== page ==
The vaulted underground area is unique and is undoubtedly the most interesting architectural feature. The vaults in the underground part and, indeed, throughout the structure, are made of hard-baked brick facework. The curves of their geometric penetrations end in precisely rendered round fittings. A flattened vault transitioning into conches was used to arch the largest space, i.e. the impressively dimensioned grit chamber (12 x 28 m). Sewers A, B and C open into this area. The mouth of the sewers, which are ovoid in their cross-section, also ends in round fittings. A water wheel to turn the fan was originally installed by the left drain (marked A) and in the adjacent area. This piece of equipment did not remain in operation for long because the ventilation chimney benefited from a natural draft, so the unit was dismantled during the interwar First Republic. Light is directed into the grit chamber by circular glass-concrete skylights. Other underground areas, which consist of ten 80 m long sedimentation tanks and accessible via a separate entrance built on the north side of the building, are located away from the structure itself. The sedimentation tanks are, again, vaulted with brick vaults. The space here is interestingly designed – the oval ventilation openings in the brick vault change into the shape of a circle. The portals are made of strips of brick fittings. Two of the original four sludge wells can be found on the north side. A railway line was built along the northern façade to remove coarse dirt. The bridge connecting the left bank of the Vltava (on which the treatment plant and the underground tanks were built) with Císařský ostrov (Imperial Island) over the Podbaba Canal is a simple 3 m wide truss structure with a 34 m upper arch span that was installed on stone pillars of polygonal rubble masonry. Built in 1902, the bridge connected the treatment plant with sludge fields, dirt dumps and other operating facilities on Císařský ostrov. The original 700 mm narrow-gauge track has been preserved under the bituminous surface.

The Old Wastewater Treatment Plant in the Bubeneč district of Prague (building number 199) is a cultural monument entered in the Central List of Cultural Monuments of the Czech Republic under register number 11886/1-2148. The cultural monument consists of the main building (number 199), including its underground grit chamber and two chimneys, on Papírenská Street, the underground clarifiers, two sludge wells and their entrance, and the bridge of the former narrow-gauge railway used for sludge removal.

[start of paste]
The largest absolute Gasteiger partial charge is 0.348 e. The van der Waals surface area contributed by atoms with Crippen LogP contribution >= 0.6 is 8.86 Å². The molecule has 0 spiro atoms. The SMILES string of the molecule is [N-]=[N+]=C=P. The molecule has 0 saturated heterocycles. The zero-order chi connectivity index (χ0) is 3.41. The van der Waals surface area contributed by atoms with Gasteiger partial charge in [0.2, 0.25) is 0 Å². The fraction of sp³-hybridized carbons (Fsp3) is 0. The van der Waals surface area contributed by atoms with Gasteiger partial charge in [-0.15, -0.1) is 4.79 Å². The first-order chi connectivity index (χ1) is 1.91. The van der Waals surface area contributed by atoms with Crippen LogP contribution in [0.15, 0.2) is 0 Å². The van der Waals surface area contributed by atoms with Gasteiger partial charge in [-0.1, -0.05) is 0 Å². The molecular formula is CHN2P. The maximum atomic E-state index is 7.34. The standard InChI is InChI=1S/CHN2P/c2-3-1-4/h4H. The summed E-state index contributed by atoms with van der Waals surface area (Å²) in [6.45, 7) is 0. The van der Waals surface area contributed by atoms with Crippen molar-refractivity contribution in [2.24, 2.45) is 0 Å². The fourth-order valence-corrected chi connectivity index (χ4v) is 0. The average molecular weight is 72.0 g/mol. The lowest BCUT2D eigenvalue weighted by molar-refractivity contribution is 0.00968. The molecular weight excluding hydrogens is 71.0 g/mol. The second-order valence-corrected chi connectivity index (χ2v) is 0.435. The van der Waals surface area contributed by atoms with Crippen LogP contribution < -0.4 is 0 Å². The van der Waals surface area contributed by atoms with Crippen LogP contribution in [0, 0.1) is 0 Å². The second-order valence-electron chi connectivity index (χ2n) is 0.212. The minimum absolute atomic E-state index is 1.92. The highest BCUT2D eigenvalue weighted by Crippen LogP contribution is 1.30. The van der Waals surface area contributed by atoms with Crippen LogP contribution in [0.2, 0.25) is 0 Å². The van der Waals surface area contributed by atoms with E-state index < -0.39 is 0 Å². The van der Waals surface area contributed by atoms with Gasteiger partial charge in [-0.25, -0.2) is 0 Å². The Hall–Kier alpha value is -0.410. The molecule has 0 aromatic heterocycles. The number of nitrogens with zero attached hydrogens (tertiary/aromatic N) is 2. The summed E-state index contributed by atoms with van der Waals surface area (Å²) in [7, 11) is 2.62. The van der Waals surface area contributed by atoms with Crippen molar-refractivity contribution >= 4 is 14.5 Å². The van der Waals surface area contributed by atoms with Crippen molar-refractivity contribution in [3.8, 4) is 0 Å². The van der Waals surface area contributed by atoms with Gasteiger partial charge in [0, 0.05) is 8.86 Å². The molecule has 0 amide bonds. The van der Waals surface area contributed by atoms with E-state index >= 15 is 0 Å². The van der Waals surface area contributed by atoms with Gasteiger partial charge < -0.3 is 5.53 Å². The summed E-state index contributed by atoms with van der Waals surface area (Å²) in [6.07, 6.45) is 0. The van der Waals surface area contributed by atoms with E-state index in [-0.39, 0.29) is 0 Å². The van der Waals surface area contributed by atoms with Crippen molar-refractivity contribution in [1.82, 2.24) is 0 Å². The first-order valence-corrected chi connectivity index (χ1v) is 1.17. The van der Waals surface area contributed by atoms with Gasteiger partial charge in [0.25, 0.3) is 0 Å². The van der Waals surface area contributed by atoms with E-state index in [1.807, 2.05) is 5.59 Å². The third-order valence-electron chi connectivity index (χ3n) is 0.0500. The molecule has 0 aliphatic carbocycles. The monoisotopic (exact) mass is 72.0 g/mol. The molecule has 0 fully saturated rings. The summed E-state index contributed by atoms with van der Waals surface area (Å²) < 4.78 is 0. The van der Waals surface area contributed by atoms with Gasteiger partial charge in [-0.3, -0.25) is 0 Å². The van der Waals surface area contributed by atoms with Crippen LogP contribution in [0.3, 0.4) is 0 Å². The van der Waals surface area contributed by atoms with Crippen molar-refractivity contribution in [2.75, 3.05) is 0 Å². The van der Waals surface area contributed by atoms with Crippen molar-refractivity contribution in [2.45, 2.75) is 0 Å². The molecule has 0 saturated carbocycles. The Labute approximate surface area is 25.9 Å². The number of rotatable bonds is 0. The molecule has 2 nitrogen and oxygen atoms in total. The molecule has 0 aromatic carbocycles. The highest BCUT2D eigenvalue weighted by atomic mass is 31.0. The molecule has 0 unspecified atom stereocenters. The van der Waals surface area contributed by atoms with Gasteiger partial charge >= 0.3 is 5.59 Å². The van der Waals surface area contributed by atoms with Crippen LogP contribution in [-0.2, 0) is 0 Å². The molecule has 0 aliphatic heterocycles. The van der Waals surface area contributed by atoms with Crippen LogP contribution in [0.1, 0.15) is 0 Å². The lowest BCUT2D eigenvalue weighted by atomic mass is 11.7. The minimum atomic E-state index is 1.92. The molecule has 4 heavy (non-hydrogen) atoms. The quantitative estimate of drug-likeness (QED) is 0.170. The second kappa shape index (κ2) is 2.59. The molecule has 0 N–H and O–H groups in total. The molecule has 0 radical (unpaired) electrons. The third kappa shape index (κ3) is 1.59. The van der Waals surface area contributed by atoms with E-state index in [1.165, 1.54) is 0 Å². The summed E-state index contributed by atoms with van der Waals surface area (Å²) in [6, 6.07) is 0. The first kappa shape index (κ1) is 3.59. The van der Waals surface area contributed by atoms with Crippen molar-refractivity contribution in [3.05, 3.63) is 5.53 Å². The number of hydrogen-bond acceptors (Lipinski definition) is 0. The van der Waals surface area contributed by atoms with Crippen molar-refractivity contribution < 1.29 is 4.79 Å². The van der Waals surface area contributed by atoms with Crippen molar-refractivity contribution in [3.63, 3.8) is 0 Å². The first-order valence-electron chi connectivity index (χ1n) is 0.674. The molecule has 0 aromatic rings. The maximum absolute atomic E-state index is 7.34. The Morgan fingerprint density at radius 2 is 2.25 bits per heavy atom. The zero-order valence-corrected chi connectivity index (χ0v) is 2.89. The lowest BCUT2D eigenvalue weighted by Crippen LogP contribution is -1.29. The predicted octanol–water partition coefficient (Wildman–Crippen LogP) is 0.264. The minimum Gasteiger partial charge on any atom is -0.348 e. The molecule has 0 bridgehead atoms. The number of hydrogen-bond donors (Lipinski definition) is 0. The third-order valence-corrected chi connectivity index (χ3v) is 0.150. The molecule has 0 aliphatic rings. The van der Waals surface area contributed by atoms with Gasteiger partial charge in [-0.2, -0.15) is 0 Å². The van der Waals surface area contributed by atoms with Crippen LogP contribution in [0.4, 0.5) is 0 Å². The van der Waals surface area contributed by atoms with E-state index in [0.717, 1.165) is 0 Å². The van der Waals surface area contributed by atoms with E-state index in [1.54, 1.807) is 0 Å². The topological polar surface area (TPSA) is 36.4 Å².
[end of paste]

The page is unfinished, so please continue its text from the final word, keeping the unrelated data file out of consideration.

The complex is rounded off by the buildings of the chlorinating plant and screening chamber. In 2010, the cultural monument was declared a national cultural monument (except for the bridge of the former narrow-gauge railway) – see Government Regulation No 50/2010 of 8 February 2010. The bridge was declared a cultural monument under Decision No MK 9275/2010 of 14 June 2010.

In 2016, the complex became an anchor point of the ERIH (European Route of Industrial Heritage). In this tourist information network, it is one of rare example of early modern wastewater treatment in European cities deployed in response to the sanitary crisis.

Justification of Outstanding Universal Value

The Old Wastewater Treatment Plant in Prague-Bubeneč, built in 1906, is a unique complex housing technical municipal equipment from the early 20th century. This functional whole, bringing together technological premises for mechanical wastewater treatment, the disposal of trapped solids, and technical facilities in structures of excellent quality, bears extraordinary testimony to the early days of wastewater treatment and the ecological approach taken to this issue. The site for the construction of the treatment plant and the elevation of the treatment process were selected and designed so that the water would flow according to the force of gravity.

All buildings and components, including technological equipment, have been reliably preserved and illustrate in full both the original operations and the outstanding structural and technical standard of wastewater treatment at the turn of the 20th century. The complex is an important milestone in the beginnings of the treatment process before the advent of biological and chemical forms of wastewater treatment.

The basic building material used in the Prague sewerage system and the wastewater treatment plant is the specially fired clinker brick, which is highly pressure resistant and waterproof. Specific shaped bricks were designed for the structure’s individual penetrations. The presentation of this complex contributes to our understanding of the standard of living and the circumstances behind the emergence and development of urban infrastructure.

The uniqueness of the Prague sewerage system does not lie in the actual drainage of foul water and rainwater from the city, as this was an issue being addressed by most European cities at the time. What makes it an advanced solution is that it incorporated a final mechanical cleaning station equipped with the latest technology.